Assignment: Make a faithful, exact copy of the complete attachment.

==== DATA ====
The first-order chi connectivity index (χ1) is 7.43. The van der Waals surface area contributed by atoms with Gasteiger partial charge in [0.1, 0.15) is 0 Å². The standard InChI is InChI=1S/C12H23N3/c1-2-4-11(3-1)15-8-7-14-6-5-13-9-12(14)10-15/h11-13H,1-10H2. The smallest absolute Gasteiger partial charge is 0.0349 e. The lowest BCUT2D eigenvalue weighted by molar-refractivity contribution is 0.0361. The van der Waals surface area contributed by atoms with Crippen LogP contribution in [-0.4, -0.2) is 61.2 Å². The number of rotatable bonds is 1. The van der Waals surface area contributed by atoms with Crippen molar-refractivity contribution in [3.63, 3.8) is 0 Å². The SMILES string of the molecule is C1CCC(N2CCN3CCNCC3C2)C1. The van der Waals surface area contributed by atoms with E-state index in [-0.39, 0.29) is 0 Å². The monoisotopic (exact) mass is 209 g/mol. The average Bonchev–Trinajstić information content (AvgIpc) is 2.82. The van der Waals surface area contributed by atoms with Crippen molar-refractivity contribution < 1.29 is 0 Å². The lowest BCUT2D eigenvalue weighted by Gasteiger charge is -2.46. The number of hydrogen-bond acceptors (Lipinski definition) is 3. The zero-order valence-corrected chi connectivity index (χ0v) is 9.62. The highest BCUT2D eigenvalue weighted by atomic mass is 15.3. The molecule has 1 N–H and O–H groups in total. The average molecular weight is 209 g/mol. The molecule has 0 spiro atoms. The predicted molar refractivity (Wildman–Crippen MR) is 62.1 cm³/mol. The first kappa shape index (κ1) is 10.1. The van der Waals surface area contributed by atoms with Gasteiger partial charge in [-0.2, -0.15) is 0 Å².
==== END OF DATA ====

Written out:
The first-order chi connectivity index (χ1) is 7.43. The van der Waals surface area contributed by atoms with Gasteiger partial charge in [0.1, 0.15) is 0 Å². The standard InChI is InChI=1S/C12H23N3/c1-2-4-11(3-1)15-8-7-14-6-5-13-9-12(14)10-15/h11-13H,1-10H2. The smallest absolute Gasteiger partial charge is 0.0349 e. The lowest BCUT2D eigenvalue weighted by molar-refractivity contribution is 0.0361. The van der Waals surface area contributed by atoms with Crippen LogP contribution in [-0.4, -0.2) is 61.2 Å². The number of rotatable bonds is 1. The van der Waals surface area contributed by atoms with Crippen molar-refractivity contribution in [3.63, 3.8) is 0 Å². The SMILES string of the molecule is C1CCC(N2CCN3CCNCC3C2)C1. The van der Waals surface area contributed by atoms with E-state index in [-0.39, 0.29) is 0 Å². The monoisotopic (exact) mass is 209 g/mol. The average Bonchev–Trinajstić information content (AvgIpc) is 2.82. The van der Waals surface area contributed by atoms with Crippen molar-refractivity contribution < 1.29 is 0 Å². The lowest BCUT2D eigenvalue weighted by Gasteiger charge is -2.46. The number of hydrogen-bond acceptors (Lipinski definition) is 3. The zero-order valence-corrected chi connectivity index (χ0v) is 9.62. The highest BCUT2D eigenvalue weighted by atomic mass is 15.3. The molecule has 1 N–H and O–H groups in total. The average molecular weight is 209 g/mol. The molecule has 0 spiro atoms. The predicted molar refractivity (Wildman–Crippen MR) is 62.1 cm³/mol. The first kappa shape index (κ1) is 10.1. The van der Waals surface area contributed by atoms with Gasteiger partial charge in [-0.2, -0.15) is 0 Å².